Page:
Wi-Fi 6 connectivity has steadily been rolling out to new devices over the past year or so, and now ASUS is preparing to launch its latest router, but with a new addition. Moving beyond typical 802.11ax, its upcoming ROG Rapture GT-AXE11000 will debut as one of the first Wi-Fi 6E devices on the market. Head below for all of the details.
ASUS debuts new Wi-Fi 6E router
If you’ve been shopping for a new router at any point recently, you’ll have no doubt come across Wi-Fi 6 connectivity in some form or another. The new 802.11ax standard delivers plenty of upgrades over its predecessor, namely improved speed, coverage, and overall throughout. Where Wi-Fi 6E comes into the mix is introducing 6GHz connectivity alongside the usual 2.4 and 5GHz options you’ll find on most routers today. All that’s to say, the new standard will double down on everything standard Wi-Fi 6 brought to the table, yielding even better performance.
That all comes into play for the latest release from ASUS, a new gaming-focused router under the ROG Rapture brand. The new model packs eight antennas for providing ample coverage and can achieve 4×4 802.11ax connectivity on top of its Wi-Fi 6E support. There’s also dual Ethernet inputs for achieving up to 2Gb/s speeds, alongside four Gigabit Ethernet outputs for expanding your wired network and 2.5Gb/s lan support.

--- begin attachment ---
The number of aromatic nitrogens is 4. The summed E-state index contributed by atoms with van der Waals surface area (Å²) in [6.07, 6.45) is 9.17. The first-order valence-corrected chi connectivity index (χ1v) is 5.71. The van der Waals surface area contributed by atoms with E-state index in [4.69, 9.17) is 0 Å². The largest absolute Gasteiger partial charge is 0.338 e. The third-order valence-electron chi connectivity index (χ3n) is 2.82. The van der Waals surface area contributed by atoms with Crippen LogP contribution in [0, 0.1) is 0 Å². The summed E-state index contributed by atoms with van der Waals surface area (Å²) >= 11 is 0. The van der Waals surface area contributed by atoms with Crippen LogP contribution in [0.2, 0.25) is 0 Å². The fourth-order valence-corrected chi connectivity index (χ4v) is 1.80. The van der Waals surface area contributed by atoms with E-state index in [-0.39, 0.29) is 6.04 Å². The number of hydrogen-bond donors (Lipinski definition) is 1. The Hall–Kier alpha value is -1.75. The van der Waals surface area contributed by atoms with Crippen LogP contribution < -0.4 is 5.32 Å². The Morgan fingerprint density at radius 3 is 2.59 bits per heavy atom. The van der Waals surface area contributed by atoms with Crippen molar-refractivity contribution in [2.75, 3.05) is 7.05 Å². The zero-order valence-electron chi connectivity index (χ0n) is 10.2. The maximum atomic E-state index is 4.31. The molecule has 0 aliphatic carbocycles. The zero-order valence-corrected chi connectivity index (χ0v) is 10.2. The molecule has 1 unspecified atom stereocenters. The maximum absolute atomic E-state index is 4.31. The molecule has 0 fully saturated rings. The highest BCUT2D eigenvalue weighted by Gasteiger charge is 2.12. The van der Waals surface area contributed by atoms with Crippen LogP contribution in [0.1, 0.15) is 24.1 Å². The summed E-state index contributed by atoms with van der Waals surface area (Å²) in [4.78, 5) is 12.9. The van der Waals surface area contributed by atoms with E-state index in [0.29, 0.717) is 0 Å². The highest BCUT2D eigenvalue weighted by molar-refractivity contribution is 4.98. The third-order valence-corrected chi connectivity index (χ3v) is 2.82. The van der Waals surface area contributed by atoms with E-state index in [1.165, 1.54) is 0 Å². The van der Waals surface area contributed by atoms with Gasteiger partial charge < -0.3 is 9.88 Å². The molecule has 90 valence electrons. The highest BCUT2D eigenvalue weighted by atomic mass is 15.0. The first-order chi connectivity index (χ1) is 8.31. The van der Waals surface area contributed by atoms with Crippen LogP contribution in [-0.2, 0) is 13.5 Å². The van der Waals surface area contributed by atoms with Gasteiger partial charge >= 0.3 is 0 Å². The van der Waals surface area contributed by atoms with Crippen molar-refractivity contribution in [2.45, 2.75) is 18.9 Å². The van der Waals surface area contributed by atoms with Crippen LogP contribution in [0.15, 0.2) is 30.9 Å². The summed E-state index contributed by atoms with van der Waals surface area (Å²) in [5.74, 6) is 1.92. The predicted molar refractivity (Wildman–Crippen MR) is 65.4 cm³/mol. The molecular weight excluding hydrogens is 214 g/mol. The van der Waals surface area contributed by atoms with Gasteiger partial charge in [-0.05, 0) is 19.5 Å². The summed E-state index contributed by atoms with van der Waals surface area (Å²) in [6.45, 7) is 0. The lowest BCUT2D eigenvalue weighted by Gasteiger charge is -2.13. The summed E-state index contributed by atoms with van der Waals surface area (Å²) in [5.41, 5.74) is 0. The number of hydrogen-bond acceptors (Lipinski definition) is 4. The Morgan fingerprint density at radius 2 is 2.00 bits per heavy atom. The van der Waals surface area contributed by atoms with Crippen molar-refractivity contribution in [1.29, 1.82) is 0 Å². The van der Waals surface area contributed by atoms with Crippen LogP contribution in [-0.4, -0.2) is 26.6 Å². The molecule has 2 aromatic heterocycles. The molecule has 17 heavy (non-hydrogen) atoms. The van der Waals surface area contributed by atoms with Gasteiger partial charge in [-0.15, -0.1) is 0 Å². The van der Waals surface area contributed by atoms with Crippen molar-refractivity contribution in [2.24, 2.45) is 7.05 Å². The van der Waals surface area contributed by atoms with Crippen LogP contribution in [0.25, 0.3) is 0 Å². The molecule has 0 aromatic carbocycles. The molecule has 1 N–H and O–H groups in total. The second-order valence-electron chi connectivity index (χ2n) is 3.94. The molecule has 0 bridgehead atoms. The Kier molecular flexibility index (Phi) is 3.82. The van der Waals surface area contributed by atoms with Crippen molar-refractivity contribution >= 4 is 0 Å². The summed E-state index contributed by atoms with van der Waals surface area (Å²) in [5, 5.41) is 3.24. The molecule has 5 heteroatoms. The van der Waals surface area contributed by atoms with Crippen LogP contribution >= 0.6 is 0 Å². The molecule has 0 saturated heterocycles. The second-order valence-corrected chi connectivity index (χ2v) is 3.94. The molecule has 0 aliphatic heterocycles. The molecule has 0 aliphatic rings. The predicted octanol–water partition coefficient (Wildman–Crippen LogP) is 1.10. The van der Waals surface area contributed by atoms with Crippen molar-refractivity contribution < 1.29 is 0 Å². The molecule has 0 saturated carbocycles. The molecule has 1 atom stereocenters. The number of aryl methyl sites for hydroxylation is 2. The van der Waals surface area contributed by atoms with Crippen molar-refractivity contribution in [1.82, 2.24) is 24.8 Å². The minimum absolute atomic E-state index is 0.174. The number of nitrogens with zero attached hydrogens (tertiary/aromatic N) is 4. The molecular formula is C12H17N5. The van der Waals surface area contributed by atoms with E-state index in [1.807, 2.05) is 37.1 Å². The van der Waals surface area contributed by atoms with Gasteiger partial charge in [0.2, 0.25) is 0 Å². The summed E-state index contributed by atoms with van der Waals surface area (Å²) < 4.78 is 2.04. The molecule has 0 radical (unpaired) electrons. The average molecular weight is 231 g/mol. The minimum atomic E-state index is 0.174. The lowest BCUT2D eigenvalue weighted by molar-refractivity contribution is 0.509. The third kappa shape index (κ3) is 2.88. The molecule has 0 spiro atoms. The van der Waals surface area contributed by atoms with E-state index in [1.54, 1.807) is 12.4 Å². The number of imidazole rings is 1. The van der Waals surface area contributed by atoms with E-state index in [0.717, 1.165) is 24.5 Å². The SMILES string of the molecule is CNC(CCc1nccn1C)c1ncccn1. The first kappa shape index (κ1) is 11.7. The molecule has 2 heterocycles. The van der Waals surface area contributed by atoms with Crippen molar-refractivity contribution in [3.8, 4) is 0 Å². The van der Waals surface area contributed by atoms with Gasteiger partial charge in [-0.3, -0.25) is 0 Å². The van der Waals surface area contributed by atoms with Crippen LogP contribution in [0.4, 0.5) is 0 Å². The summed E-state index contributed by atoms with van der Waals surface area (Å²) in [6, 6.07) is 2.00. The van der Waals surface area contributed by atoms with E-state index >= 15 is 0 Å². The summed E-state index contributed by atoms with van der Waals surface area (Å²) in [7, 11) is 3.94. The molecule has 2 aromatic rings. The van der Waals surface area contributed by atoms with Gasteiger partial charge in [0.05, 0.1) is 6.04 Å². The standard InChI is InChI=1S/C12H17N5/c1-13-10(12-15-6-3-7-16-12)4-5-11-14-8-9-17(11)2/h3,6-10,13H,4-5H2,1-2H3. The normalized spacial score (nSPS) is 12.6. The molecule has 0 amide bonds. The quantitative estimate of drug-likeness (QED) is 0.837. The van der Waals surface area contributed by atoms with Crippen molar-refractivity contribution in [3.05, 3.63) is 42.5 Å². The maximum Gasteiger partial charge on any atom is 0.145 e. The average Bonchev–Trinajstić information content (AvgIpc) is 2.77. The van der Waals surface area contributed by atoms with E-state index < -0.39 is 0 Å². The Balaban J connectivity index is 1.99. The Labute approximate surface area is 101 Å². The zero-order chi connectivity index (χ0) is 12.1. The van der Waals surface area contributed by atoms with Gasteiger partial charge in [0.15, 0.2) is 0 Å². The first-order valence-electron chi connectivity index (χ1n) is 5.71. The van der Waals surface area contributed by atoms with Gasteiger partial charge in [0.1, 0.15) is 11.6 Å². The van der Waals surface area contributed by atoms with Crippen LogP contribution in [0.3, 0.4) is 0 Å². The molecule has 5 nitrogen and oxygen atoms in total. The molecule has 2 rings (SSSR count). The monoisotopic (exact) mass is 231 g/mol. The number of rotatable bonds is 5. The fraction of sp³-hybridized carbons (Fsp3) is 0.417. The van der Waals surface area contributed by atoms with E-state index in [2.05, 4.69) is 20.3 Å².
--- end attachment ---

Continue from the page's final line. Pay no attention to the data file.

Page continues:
On top of a refreshed design compared to the standard 802.11ax version, you’ll also find all of the gaming-focused features. Some highlights include online game prioritization, VPN features, and more.
ASUS will be launching its new gaming GT-AXE11000 Wi-Fi 6E Router in December ahead of the holiday season. As of now, there’s no direct announcement on how much it’ll cost, either. Judging by what you’ll pay for the brand’s existing ROG Rapture model, a steep $449.99 at Amazon, the new and improved Wi-Fi 6E version likely won’t be as affordable by comparison.
Compared to that existing model, the new ASUS Wi-Fi 6E router will also likely support speeds of at least 11Gb/s throughout your entire network. And if that is any indication, you’ll also be looking at 5,400 square feet of coverage here, at least.
As someone who’s already experienced the perks of what standard Wi-Fi 6 can bring to the table, the improved 6GHz version seems like it’ll certainly have been worth the wait for people who still haven’t upgraded. But just like with Wi-Fi 6 itself, it’ll be up to smartphones, computers, and other devices to actually support the standard before you’ll really see a difference.
But if you’re after a solution that’ll future-proof your network, keep an eye out for the ASUS Wi-Fi 6E router when it debuts later this year seems like a solid bet.
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